In the next ten days, western corn rootworm larvae will be starting to hatch in continuous corn fields across Kansas. With Bt resistance popping up in the Midwest the last few years, it will be important to monitor rootworm targeted Bt corn hybrids this season for the presence of larvae, root damage and adults. Due to unusually wet conditions in western Kansas, corn planting has been delayed in many areas. Fields that are planted later may be lucky enough to miss out on rootworm feeding this year. But if corn seedlings are just starting to grow, rootworm feeding could quickly take out new stands if the timing of larval egg hatch is right and populations are high enough. A soil applied insecticide may be warranted if the field is not planted to a rootworm targeted Bt and the field had noticeable adult rootworm beetle activity that went untreated the previous year.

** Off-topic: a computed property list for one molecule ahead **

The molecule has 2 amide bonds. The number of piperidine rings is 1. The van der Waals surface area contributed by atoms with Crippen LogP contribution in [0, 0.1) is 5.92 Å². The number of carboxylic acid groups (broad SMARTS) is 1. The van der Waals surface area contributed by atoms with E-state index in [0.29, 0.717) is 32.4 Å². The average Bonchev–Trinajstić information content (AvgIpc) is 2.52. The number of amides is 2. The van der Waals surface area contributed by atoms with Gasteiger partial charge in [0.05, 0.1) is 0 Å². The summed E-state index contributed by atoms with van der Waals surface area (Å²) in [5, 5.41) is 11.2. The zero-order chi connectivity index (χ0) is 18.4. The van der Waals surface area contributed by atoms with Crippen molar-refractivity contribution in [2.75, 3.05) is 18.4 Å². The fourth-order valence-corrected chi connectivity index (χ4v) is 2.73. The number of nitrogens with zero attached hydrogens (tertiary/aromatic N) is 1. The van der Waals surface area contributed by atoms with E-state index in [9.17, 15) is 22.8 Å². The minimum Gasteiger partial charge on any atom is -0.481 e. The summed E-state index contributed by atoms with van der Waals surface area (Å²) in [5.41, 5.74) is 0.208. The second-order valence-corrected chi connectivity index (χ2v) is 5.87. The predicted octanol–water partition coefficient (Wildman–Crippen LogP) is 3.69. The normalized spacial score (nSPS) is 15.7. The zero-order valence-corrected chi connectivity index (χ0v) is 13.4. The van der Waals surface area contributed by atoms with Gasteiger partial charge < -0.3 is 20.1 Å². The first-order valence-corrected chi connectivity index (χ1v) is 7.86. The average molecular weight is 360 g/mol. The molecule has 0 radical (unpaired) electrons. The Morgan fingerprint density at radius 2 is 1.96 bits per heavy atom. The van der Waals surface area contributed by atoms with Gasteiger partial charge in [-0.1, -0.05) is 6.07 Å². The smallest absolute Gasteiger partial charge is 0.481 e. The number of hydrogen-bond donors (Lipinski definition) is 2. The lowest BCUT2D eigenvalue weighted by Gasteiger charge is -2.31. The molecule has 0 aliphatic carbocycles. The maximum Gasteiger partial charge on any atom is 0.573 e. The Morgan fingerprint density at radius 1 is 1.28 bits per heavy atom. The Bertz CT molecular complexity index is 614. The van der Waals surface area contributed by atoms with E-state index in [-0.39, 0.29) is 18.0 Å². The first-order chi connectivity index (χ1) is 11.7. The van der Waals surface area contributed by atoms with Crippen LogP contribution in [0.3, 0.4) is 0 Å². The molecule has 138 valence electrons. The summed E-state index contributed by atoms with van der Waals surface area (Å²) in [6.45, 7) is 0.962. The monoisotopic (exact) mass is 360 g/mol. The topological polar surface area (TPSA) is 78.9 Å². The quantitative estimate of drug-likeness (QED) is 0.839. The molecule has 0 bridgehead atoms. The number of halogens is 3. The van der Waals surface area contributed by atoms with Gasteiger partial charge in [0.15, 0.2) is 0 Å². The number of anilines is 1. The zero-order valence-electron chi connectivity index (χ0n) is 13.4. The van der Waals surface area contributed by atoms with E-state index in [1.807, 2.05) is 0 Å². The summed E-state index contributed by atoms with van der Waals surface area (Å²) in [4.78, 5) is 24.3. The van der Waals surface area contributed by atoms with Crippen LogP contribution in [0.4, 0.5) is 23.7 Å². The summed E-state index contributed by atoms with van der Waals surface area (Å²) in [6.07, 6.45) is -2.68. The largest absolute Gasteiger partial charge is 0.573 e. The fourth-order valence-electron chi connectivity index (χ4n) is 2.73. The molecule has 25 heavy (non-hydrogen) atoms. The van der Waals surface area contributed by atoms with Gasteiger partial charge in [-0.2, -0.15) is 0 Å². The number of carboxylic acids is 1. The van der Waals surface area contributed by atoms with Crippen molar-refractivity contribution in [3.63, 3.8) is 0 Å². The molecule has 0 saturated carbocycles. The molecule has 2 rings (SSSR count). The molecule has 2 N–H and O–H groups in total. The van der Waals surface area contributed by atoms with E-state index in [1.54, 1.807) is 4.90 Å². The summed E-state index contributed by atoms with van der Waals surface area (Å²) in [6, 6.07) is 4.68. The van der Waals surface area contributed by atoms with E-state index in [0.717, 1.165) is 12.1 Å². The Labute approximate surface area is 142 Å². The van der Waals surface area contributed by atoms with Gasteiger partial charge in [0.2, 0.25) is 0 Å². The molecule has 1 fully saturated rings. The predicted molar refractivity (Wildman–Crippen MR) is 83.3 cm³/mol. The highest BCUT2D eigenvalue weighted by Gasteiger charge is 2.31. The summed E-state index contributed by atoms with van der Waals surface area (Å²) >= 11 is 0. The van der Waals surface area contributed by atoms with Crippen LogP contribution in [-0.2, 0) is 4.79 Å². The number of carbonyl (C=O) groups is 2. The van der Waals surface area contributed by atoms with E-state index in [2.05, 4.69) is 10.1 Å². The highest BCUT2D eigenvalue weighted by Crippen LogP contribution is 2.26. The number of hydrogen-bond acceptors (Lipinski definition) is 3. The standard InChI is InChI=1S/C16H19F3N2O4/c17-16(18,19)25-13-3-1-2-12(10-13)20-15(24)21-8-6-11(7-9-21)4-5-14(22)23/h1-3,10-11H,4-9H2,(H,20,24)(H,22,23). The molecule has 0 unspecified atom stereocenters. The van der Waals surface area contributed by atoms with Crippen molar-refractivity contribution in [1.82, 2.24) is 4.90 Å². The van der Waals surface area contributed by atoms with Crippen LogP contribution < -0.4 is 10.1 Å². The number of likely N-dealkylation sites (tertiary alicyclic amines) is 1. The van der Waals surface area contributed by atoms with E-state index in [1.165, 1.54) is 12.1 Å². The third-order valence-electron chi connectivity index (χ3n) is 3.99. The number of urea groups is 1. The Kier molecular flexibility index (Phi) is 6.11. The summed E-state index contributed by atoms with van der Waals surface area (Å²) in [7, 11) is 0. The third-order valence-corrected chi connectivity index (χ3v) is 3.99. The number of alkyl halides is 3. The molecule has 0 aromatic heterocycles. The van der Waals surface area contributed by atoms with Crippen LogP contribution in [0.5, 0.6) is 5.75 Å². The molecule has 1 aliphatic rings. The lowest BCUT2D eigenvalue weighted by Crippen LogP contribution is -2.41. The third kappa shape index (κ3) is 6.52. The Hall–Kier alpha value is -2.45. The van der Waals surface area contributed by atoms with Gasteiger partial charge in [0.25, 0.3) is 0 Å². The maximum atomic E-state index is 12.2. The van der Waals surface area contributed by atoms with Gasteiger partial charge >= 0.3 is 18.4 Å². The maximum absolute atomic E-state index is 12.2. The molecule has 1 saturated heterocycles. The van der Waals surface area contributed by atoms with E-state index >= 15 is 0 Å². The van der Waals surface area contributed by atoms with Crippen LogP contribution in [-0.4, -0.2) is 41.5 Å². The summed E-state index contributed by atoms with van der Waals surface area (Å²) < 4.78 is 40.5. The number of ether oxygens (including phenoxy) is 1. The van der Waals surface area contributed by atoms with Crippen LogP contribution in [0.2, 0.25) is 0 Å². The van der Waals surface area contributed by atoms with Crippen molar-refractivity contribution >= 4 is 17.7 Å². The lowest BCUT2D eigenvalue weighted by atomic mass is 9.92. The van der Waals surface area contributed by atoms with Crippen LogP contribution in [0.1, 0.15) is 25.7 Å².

Young corn root damaged by western corn rootworm larvae (left), and a healthy, undamaged corn root (right).
For more on management decisions, consult the Corn Insect Management Guide and